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Exclusive: ‘When OEMs cross the red line, we bring the full force of the industry’

Right to Repair isn’t a buzzword — it’s a movement — and the new Congress can help provide a path forward, say industry advocates

Bethesda, Md.—As the wild and wonky ride of last week’s 2022 mid-term election results have just crystalized, leaving Democrats maintaining control of the Senate and Republicans taking the House, both with razor-thin majorities, one thing appears certain — efforts to keep Right to Repair legislation moving forward continues to gather momentum.

“Right to Repair is a very bipartisan issue, and it has elements that appeal to both Republicans and Democrats — and certainly broad industry support,” Lisa Foshee, SVP, Government Affairs and General Counsel for the Auto Care Association, told Aftermarket Matters Weekly.

“Right to Repair is our primary issue and we’re really focused on it for 2023 with the new Congress — we have the law in Massachusetts, we’re trying to get a ballot initiative in Maine, and there’s the federal bill that we’ll reintroduce to the new Congress.”

The Massachusetts law is presently stalled on appeal from the automakers, and is waiting for the presiding judge to rule on briefs from both parties in order to move forward on a decision. While that’s in process, Foshee said there’s excitement about the Maine initiative, stating that signatures began getting collected on election day to get it on the ballot in 2023.

“We anticipate we’re going to have as much consumer support in Maine as we did in Massachusetts and we’re looking at other states.” (Massachusetts voters approved Right to Repair legislation with 75 percent of the vote in 2020.)

Foshee noted, however, that the association would prefer to not have to bring individual initiatives to additional states, “but we want to continue our momentum and put pressure on the OEMs, because they have no incentive to come to the table, right now — and we’re really excited about the federal bill that we’ll reintroduce in the 2023 Congress.”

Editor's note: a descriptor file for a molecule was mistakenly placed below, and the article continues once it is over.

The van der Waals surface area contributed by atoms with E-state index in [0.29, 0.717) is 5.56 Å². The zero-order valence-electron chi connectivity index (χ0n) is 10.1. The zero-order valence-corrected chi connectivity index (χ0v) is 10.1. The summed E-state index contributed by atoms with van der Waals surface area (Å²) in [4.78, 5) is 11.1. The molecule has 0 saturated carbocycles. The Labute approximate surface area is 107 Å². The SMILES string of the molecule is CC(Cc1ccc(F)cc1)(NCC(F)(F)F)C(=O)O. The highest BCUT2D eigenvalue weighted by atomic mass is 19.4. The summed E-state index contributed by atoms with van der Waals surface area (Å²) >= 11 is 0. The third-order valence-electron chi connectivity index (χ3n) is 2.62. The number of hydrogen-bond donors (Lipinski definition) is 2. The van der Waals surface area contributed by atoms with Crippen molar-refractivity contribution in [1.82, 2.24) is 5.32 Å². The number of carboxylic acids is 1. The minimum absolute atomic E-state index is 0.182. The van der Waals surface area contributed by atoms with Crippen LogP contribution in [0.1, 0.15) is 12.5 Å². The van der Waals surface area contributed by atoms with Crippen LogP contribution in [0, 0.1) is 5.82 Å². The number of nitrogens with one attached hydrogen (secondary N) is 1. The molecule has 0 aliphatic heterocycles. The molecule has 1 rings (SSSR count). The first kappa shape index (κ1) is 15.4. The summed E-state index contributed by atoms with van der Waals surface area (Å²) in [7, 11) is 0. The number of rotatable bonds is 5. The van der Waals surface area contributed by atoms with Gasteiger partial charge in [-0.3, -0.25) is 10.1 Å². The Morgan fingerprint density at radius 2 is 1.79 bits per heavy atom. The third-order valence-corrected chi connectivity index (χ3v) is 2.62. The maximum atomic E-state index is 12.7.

Presently, the bill has 22 co-sponsors and the association expects that number to grow. “The momentum is growing as a fundamental consumer rights issue,” she said.

Tom Tucker, Senior Director of State Affairs for the Auto Care Association, added, “Right to Repair isn’t a buzzword — it’s a movement that has been championed by the aftermarket and other industries are following our lead. We have a path forward.”

State Issues and Concerns

While they say Right to Repair is the highlight issue for the Auto Care Association, there are a number of other important concerns it has. Tucker laid out the top three issues for many states, including OEM repair procedures.

“If you ask most consumers if they should follow suggested repair procedures from a manufacturer, they would say, ‘Absolutely.’ From a safety perspective, we wholeheartedly concur — and we also fully understand that a repair procedure can also include parts. And if [OEMs] can change procedures at any time to also include parts, that’s a red line. And when it’s crossed? We bring the full force of the industry. We have to have consumer choice. OEM repair procedures are one of the biggest issues that we’ve dealt with over the past five years.”

See “OEMs seek control of entire aftermarket supply chain, say Right to Repair advocates”

The association has been very successful, having lost only one bill in five years, Tucker said. “But the OEMs come back every year. Expect bills to be in West Virginia, Connecticut, Vermont, Texas, Nebraska, Oklahoma and Illinois. They’re going to be all over — it’s one of the big issues.”

In addition, aftermarket parts prohibition issues surface every year. “[OEMs] try and introduce a bill alongside OEM repair legislation to prohibit the use of aftermarket parts, or a ban. Sometimes they get a little ‘slick,’ where they try and mandate that an aftermarket part can’t be used until after a vehicle’s manufacturer warranty is expired.”

A third concern involves chemical regulations, which association members have voiced “clear concern” about, Tucker said. “There’s legislation to ban or limit the use of the chemical PFAS — polyfluoroalkyl and perfluoroalkyl, used in fuel lines, hoses, turbo chargers, hydraulic systems, ABS brake lines, o-rings, valve stem seals, etc. — in at least 14 states, as well as bans on R134a, a refrigerant for vehicle air conditioners. A lot of chemical issues are percolating across the country — they’re always understated and not something a lot of people think about, but the impact is significant. If a product is banned or use of it has been reduced, there must be an alternative. Washington State is banning the use of chemicals even though there are no alternatives in the market. That’s significant. As R134a is being phased out, all new vehicles won’t be using it, so how are shops going to service older vehicles if they can’t use it?”

He added that the legislation in Washington is now in the regulatory drafting process, for which the Auto Care Association and other stakeholders are providing comments in an effort to find a common ground for the regulations.

“We need to let them know what kind of impact it has — not only on the chemical side — but also on the practical side for consumers. How will they get their cars repaired as the average age of vehicles continues to climb? We’re trying to get a sell-through date until 2035. Our research shows that by that time, many vehicles will be aged out [that require R134a].

“There’s no shortage of issues or challenges.”

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